By Eric Roseman
Just twelve months ago, Canada was basking amid a commodity boom accompanied by a bull market in the Canadian dollar, which actually surpassed par-value against the American dollar in late 2007.
But in the span of just six months, the Canadian economy has come unglued in a bad way. Exports are plunging, manufacturing is sliding deeper into recession and commodity prices are collapsing. The Canadian dollar, which hit a 7% premium above the U.S. dollar in late 2007 at C$0.93 cents, tanked more than 20% in 2008.
Canada, which was mired in a string of deficits starting in 1975 finally cleaned house under former finance minister and prime minister, Paul Martin. By 1995, Martin took Canada into budget surplus.
Canada, however, ranks among those countries in the G-7 with the highest ratio of total bank deposits to liabilities, according to Credit Suisse. Only Japanese banks have a higher ratio. At 70%, that figure is high and exceeds the United States and Europe, excluding the UK, by more than 20%.
Unlike the United States and other European banks, Canadian financial institutions didn't go whole-hog on mortgage derivatives or subprime loans over the last several years. In Canada, a prospective homeowner actually needs a job to support his mortgage payments and must typically put down a 25% deposit - not exactly the keen requirement in the United States before the subprime crisis surfaced in 2007.
Canadian banks, however, did suffer large losses on asset-backed commercial paper starting in late 2007 with a few hundred billion dollars written off bank balance sheets.
Still, despite harboring one of the lowest leveraged economies in the industrialized world, Canada is highly reliant on Asian demand for its raw materials and, of course, U.S. consumption, which is responsible for more than 85% of Canadian exports.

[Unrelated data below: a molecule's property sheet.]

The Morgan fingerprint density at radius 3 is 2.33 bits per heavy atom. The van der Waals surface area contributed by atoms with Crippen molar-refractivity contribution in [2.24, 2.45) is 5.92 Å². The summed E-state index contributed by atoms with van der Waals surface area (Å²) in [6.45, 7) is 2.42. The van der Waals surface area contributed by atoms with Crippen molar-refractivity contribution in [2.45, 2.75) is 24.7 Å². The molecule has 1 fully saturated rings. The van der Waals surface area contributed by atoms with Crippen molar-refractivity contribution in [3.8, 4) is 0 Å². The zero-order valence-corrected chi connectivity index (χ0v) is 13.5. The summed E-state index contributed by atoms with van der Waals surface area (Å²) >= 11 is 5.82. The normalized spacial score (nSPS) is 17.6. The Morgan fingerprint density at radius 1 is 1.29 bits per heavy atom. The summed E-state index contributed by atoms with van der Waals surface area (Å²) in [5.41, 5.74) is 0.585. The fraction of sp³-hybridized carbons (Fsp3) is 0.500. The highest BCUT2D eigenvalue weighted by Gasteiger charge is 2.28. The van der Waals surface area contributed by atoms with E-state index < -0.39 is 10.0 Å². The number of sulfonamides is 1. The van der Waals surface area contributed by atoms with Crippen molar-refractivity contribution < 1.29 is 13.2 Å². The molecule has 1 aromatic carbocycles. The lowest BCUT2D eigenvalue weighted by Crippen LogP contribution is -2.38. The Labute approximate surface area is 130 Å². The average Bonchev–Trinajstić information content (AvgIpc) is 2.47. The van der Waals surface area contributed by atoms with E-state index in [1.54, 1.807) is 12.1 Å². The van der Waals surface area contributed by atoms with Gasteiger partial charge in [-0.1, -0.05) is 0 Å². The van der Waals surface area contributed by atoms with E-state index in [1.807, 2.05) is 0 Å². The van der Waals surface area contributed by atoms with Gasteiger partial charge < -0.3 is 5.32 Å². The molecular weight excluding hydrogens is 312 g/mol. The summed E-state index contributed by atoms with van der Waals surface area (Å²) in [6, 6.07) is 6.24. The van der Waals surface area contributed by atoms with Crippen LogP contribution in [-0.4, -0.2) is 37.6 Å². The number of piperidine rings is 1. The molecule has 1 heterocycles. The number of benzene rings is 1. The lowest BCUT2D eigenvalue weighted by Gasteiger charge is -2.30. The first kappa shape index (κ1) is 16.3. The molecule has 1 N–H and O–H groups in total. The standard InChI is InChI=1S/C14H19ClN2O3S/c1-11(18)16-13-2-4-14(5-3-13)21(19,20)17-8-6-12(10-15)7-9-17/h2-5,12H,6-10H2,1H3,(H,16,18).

Canada is now in a recession. Economic growth has stalled, the loonie has declined by a third since its peak and exports climbed only 3% in November compared to a year ago.
After reveling in a string of impressive budget surpluses for more than a decade, the Harper Conservative government announced its 2009 budget yesterday - sinking Canada into its first deficit hole in more than ten years as a result of rapidly declining economic growth, rising unemployment and a housing boom gone bust.
Canadian finance minister, Jim Flaherty, announced a series of big spending initiatives to spur the economy. Canada will spend C$165 billion dollars (US$135 billion) on infrastructure projects across the country, tax breaks for companies and individuals while extending unemployment insurance for the more than 2.3 million workers now out of a job.
Canada is entering a recession with the best relative balance sheet among the world's largest economies. Despite Ottawa's first budget deficit in more than ten years, the banking system remains relatively strong with none of its major six banks requiring government support or bailouts - at least not yet.
If this economic downturn persists beyond 2010 and commodities don't recover, Canada will probably head back into the economic abyss circa 1970s. China is a major consumer of her raw materials along with the United States and both economies don't look set to rebound until 2010 at the earliest. That spells more trouble for Canada and, possibly, a banking crisis that has yet to hit her financial markets.